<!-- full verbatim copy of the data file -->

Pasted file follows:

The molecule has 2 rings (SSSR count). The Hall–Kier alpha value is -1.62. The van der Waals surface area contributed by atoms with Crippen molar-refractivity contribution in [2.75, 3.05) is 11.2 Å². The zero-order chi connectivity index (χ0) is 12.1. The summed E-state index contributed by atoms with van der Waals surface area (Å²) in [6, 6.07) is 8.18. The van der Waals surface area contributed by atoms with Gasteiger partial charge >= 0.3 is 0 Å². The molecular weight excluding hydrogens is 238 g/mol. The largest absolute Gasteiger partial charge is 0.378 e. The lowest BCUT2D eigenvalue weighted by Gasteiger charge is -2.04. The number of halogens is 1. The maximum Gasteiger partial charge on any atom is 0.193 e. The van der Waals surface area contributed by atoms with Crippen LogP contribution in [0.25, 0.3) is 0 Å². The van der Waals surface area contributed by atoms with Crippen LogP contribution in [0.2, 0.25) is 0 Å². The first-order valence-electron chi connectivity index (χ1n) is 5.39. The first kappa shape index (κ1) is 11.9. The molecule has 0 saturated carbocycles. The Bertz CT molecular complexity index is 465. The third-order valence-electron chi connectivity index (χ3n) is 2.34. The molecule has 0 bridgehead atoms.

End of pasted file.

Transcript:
The molecule has 2 rings (SSSR count). The Hall–Kier alpha value is -1.62. The van der Waals surface area contributed by atoms with Crippen molar-refractivity contribution in [2.75, 3.05) is 11.2 Å². The zero-order chi connectivity index (χ0) is 12.1. The summed E-state index contributed by atoms with van der Waals surface area (Å²) in [6, 6.07) is 8.18. The van der Waals surface area contributed by atoms with Gasteiger partial charge >= 0.3 is 0 Å². The molecular weight excluding hydrogens is 238 g/mol. The largest absolute Gasteiger partial charge is 0.378 e. The lowest BCUT2D eigenvalue weighted by Gasteiger charge is -2.04. The number of halogens is 1. The maximum Gasteiger partial charge on any atom is 0.193 e. The van der Waals surface area contributed by atoms with Crippen LogP contribution in [0.25, 0.3) is 0 Å². The van der Waals surface area contributed by atoms with Crippen LogP contribution in [0.2, 0.25) is 0 Å². The first-order valence-electron chi connectivity index (χ1n) is 5.39. The first kappa shape index (κ1) is 11.9. The molecule has 0 saturated carbocycles. The Bertz CT molecular complexity index is 465. The third-order valence-electron chi connectivity index (χ3n) is 2.34. The molecule has 0 bridgehead atoms.